As part of the Braided Rivers Partnership Project (BRPP), Trustpower in conjunction with Coleridge Habitat Enhancement Trust, are working to implement strategies to improve braided river bird habitats in the Harper and Wilberforce Rivers, through:
- Weed clearing
- Visitor information signs
The primary focus is the Harper River delta, which flows into Lake Coleridge. Willows and other invasive plant species are encroaching and destroying the natural ‘braids’ crucial to river bird breeding.
Trustpower are systematically clearing the delta of weeds in such a way that it creates an appealing nesting environment for the birds.
In October 2016, they installed predator traps (DOC2000s and Timms) provided by BRaid under the BRPP, and almost immediately began catching ferrets and hedgehogs, known braided river bird predators.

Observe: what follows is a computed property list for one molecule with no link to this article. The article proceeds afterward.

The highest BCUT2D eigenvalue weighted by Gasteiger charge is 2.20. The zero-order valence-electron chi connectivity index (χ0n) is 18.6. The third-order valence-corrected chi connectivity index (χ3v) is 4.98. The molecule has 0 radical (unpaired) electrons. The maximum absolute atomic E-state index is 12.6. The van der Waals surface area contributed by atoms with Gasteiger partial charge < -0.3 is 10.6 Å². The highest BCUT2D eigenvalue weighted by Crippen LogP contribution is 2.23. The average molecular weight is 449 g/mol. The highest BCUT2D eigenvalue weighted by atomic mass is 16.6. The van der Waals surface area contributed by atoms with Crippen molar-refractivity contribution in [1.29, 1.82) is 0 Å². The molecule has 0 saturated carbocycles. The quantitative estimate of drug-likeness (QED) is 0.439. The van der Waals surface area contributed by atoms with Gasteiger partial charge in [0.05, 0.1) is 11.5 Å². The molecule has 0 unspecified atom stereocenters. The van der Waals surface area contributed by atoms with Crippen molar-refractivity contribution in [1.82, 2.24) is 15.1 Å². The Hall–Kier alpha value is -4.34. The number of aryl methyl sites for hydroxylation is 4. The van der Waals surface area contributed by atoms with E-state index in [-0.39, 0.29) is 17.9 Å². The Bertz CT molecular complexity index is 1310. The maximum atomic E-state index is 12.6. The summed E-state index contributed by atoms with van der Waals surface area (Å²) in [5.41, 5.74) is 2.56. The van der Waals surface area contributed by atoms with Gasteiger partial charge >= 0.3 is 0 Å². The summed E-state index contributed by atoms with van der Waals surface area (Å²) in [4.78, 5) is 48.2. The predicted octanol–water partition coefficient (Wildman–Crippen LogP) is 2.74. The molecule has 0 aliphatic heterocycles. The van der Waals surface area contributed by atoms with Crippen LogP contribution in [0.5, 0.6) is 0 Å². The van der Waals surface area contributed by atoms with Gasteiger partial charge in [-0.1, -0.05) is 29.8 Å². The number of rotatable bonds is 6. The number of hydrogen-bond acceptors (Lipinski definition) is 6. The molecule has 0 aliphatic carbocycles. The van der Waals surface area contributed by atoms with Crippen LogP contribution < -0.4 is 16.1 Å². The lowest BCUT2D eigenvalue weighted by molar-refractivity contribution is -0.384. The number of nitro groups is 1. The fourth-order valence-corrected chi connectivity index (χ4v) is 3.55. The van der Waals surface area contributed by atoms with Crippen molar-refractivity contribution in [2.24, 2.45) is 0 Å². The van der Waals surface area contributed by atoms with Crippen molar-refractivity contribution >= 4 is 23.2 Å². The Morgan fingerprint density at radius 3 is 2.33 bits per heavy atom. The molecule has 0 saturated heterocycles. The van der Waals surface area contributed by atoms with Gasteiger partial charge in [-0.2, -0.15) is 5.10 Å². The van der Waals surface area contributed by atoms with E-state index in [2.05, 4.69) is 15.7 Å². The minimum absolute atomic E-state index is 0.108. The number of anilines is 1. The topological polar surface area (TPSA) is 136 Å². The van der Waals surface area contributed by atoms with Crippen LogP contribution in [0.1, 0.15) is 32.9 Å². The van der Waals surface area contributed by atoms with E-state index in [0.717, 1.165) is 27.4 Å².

November 2016, four signs were installed in key locations where the rivers are accessed by hunters and fishermen.
At the same time, a check of the area revealed that banded dotterels were nesting in the delta.
A family of South Island Pied Oystercatchers were also seen (2 adults and 1 juvenile). The juvenile had been spotted a few weeks earlier, but as with all baby birds, wasn’t so easy to identify at the time – see below!
The hope is that wrybill, which are found in larger number downstream in the Rakaia River, will also return in the coming years.
A bird survey in December 2018 found critically endangered black-fronted terns and other rare and endangered braided river bird species have indeed begun nesting in the delta area.
If you would like more information about this project or would like to become involved in the Braided Rivers Partnership Project, please contact email@example.com